Climate change may have driven the emergence of SARS-CoV-2

A new study provides evidence of a mechanism by which climate change could have played a direct role in the emergence of SARS-CoV-2, the virus that caused the COVID-19 pandemic.



Global greenhouse gas emissions over the last century have made southern China a hotspot for bat-borne coronaviruses, by driving the growth of forest habitat favoured by bats.


The study has revealed large-scale changes in the type of vegetation in the southern Chinese Yunnan province, and adjacent regions in Myanmar and Laos, over the last century. Climatic changes including increases in temperature, sunlight, and atmospheric carbon dioxide -- which affect the growth of plants and trees -- have changed natural habitats from tropical shrubland to tropical savannah and deciduous woodland. This created a suitable environment for many bat species that predominantly live in forests.


The number of coronaviruses in an area is closely linked to the number of different bat species present. The study found that an additional 40 bat species have moved into the southern Chinese Yunnan province in the past century, harbouring around 100 more types of bat-borne coronavirus. This 'global hotspot' is the region where genetic data suggests SARS-CoV-2 may have arisen.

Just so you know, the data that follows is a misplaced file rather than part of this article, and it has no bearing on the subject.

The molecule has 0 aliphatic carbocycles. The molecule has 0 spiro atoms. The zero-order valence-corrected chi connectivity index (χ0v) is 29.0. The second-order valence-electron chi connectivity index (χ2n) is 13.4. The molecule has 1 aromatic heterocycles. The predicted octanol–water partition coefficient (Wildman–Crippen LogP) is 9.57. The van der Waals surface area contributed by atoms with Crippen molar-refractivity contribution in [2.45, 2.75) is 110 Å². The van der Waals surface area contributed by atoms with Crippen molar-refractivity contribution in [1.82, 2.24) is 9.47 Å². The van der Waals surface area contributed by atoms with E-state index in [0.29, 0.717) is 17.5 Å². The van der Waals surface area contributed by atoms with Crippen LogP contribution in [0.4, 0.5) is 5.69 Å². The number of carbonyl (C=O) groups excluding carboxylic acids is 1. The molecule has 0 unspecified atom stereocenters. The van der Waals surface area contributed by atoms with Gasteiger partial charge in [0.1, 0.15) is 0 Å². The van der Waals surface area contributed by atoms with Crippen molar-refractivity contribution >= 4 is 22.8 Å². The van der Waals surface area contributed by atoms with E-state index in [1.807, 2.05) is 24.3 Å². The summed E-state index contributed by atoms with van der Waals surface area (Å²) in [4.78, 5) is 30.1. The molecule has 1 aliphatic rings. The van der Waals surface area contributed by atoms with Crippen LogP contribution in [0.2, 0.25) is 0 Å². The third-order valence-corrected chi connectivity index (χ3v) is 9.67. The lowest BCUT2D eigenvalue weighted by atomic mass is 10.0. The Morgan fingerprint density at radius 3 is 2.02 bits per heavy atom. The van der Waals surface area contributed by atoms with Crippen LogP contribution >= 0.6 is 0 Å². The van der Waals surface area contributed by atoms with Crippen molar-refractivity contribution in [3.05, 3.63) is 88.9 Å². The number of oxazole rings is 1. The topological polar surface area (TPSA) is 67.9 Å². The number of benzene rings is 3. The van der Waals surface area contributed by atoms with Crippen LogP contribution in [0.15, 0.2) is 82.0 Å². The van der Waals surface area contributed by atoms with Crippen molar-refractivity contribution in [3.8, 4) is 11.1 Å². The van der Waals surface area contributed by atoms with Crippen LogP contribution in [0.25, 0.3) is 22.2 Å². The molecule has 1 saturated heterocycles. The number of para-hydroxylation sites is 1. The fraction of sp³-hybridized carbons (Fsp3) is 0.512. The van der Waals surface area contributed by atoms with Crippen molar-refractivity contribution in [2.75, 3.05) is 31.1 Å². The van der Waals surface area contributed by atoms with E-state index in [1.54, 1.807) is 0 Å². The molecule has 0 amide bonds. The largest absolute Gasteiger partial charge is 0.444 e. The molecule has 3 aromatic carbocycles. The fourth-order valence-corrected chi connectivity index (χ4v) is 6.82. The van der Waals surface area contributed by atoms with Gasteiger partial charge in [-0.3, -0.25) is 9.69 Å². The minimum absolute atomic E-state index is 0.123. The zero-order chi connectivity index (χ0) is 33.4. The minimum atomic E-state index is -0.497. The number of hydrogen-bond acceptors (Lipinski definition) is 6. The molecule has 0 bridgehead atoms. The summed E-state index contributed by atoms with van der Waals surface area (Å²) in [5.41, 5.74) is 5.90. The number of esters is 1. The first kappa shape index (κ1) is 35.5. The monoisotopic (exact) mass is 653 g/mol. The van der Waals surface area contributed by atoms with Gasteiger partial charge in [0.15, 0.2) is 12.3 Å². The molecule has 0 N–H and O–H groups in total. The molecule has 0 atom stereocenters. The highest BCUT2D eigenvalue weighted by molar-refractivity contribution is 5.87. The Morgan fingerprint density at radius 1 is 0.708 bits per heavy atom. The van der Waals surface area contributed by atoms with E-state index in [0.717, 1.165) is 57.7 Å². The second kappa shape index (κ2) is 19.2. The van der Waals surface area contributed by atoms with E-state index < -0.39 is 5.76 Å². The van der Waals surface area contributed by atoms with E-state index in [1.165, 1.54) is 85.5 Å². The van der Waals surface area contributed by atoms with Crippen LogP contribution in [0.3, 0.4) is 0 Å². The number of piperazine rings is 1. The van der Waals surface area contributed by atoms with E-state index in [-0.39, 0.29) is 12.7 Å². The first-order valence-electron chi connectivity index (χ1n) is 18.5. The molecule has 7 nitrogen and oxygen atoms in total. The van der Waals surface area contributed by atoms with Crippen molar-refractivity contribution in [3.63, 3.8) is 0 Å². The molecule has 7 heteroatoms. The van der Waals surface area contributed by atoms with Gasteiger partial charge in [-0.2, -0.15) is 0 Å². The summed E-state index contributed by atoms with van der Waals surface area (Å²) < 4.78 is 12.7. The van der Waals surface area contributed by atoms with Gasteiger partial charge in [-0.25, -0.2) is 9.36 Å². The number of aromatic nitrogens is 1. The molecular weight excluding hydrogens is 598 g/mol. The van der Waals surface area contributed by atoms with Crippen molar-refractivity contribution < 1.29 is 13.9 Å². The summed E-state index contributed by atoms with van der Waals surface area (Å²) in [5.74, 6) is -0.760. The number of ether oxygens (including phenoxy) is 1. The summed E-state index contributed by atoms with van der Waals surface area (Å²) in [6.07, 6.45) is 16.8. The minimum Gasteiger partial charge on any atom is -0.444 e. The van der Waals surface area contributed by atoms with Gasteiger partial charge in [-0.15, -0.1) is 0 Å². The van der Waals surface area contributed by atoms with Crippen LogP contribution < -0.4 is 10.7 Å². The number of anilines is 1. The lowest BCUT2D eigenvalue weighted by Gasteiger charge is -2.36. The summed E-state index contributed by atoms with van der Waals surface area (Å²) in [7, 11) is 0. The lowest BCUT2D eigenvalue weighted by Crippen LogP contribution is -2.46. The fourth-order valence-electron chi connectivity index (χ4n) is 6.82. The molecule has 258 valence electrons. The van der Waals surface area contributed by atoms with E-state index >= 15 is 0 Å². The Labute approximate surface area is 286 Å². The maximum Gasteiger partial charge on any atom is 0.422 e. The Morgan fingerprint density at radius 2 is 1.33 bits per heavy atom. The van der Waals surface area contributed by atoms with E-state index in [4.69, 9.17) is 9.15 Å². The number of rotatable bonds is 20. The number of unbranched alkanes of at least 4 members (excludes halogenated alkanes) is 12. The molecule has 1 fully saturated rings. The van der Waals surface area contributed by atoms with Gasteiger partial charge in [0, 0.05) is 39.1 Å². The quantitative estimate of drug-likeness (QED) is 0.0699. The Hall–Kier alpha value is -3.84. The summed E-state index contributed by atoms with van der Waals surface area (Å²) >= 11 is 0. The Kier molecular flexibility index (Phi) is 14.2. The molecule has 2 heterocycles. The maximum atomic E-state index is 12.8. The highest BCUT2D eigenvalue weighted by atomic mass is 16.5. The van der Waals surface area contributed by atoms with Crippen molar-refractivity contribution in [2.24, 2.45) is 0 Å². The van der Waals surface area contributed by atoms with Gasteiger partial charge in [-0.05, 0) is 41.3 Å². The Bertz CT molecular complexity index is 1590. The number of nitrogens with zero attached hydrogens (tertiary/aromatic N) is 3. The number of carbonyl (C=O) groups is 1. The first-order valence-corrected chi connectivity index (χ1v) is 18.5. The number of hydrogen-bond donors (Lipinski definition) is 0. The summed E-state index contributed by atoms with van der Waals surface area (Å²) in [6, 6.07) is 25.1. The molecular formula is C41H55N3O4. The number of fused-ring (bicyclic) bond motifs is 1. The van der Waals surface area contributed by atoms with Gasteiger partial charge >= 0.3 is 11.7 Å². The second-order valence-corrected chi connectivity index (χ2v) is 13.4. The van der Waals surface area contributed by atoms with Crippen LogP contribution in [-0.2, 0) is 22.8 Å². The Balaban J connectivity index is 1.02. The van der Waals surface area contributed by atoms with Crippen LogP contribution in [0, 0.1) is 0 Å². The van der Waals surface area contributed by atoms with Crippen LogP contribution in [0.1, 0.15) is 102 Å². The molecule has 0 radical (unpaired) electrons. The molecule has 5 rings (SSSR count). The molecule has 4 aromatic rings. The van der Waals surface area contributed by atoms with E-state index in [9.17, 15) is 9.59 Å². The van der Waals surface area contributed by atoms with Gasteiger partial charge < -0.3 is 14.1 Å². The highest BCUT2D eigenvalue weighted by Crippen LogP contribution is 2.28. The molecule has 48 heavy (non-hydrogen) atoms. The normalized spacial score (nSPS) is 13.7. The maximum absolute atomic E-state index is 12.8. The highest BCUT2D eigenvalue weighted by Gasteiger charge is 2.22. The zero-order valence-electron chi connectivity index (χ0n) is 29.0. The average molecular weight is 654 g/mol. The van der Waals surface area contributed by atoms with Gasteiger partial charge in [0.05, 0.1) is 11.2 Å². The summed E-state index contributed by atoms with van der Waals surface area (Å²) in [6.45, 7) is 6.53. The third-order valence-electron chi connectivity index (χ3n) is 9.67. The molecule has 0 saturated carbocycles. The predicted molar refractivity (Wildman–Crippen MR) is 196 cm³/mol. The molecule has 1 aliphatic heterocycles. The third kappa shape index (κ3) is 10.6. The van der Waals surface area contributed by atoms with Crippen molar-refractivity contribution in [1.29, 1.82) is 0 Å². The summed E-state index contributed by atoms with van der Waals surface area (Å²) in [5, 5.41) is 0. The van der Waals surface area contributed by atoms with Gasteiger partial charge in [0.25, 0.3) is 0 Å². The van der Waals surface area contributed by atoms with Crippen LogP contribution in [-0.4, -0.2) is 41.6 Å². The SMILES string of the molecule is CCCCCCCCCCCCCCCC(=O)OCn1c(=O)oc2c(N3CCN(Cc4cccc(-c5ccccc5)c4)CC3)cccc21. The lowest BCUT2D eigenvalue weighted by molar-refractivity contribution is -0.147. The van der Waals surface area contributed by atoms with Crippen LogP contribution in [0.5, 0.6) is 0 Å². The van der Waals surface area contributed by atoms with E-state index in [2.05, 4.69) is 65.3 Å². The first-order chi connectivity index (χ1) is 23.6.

To get their results, the researchers created a map of the world's vegetation as it was a century ago, using records of temperature, precipitation, and cloud cover. Then they used information on the vegetation requirements of the world's bat species to work out the global distribution of each species in the early 1900s. Comparing this to current distributions allowed them to see how bat 'species richness', the number of different species, has changed across the globe over the last century due to climate change.


The world's bat population carries around 3,000 different types of coronavirus, with each bat species harbouring an average of 2.7 coronaviruses -- most without showing symptoms. An increase in the number of bat species in a particular region, driven by climate change, may increase the likelihood that a coronavirus harmful to humans is present, transmitted, or evolves there.

Most coronaviruses carried by bats cannot jump into humans. But several coronaviruses are known to infect humans are very likely to have originated in bats, including three that can cause human fatalities: Middle East Respiratory Syndrome (MERS) CoV, and Severe Acute Respiratory Syndrome (SARS) CoV-1 and CoV-2.


The region identified by the study as a hotspot for a climate-driven increase in bat species richness is also home to pangolins, which are suggested to have acted as intermediate hosts to SARS-CoV-2. The virus is likely to have jumped from bats to these animals, which were then sold at a wildlife market in Wuhan -- where the initial human outbreak occurred.


The researchers echo calls from previous studies that urge policy-makers to acknowledge the role of climate change in outbreaks of viral diseases and to address climate change as part of COVID-19 economic recovery programmes.


The researchers emphasised the need to limit the expansion of urban areas, farmland, and hunting grounds into natural habitat to reduce contact between humans and disease-carrying animals.


The study showed that over the last century, climate change has also driven increases in the number of bat species in regions around Central Africa, and scattered patches in Central and South America.


Source: University of Cambridge

 

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